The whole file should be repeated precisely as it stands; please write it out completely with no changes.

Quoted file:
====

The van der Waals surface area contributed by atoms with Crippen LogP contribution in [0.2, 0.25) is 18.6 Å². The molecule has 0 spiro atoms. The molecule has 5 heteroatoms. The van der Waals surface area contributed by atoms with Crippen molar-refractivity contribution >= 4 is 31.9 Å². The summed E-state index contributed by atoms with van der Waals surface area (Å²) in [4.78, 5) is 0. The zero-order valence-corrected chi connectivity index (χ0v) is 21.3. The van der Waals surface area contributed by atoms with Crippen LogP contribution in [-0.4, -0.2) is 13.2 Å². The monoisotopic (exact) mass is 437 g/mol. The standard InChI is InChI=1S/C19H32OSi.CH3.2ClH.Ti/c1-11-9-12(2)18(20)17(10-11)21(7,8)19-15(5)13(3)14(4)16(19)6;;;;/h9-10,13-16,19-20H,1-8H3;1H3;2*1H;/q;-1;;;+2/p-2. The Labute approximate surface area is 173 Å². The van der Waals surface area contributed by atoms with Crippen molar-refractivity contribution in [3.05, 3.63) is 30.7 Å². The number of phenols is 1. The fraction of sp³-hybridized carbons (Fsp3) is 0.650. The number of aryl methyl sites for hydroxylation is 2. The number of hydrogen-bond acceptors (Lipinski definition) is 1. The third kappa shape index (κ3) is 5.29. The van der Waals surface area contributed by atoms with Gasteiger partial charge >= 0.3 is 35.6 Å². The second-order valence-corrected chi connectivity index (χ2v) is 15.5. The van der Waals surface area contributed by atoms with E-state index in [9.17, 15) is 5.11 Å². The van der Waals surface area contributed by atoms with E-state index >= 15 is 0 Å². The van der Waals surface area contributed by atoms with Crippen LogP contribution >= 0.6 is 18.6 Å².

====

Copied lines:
The van der Waals surface area contributed by atoms with Crippen LogP contribution in [0.2, 0.25) is 18.6 Å². The molecule has 0 spiro atoms. The molecule has 5 heteroatoms. The van der Waals surface area contributed by atoms with Crippen molar-refractivity contribution >= 4 is 31.9 Å². The summed E-state index contributed by atoms with van der Waals surface area (Å²) in [4.78, 5) is 0. The zero-order valence-corrected chi connectivity index (χ0v) is 21.3. The van der Waals surface area contributed by atoms with Crippen LogP contribution in [-0.4, -0.2) is 13.2 Å². The monoisotopic (exact) mass is 437 g/mol. The standard InChI is InChI=1S/C19H32OSi.CH3.2ClH.Ti/c1-11-9-12(2)18(20)17(10-11)21(7,8)19-15(5)13(3)14(4)16(19)6;;;;/h9-10,13-16,19-20H,1-8H3;1H3;2*1H;/q;-1;;;+2/p-2. The Labute approximate surface area is 173 Å². The van der Waals surface area contributed by atoms with Crippen molar-refractivity contribution in [3.05, 3.63) is 30.7 Å². The number of phenols is 1. The fraction of sp³-hybridized carbons (Fsp3) is 0.650. The number of aryl methyl sites for hydroxylation is 2. The number of hydrogen-bond acceptors (Lipinski definition) is 1. The third kappa shape index (κ3) is 5.29. The van der Waals surface area contributed by atoms with Gasteiger partial charge >= 0.3 is 35.6 Å². The second-order valence-corrected chi connectivity index (χ2v) is 15.5. The van der Waals surface area contributed by atoms with E-state index in [9.17, 15) is 5.11 Å². The van der Waals surface area contributed by atoms with E-state index >= 15 is 0 Å². The van der Waals surface area contributed by atoms with Crippen LogP contribution >= 0.6 is 18.6 Å².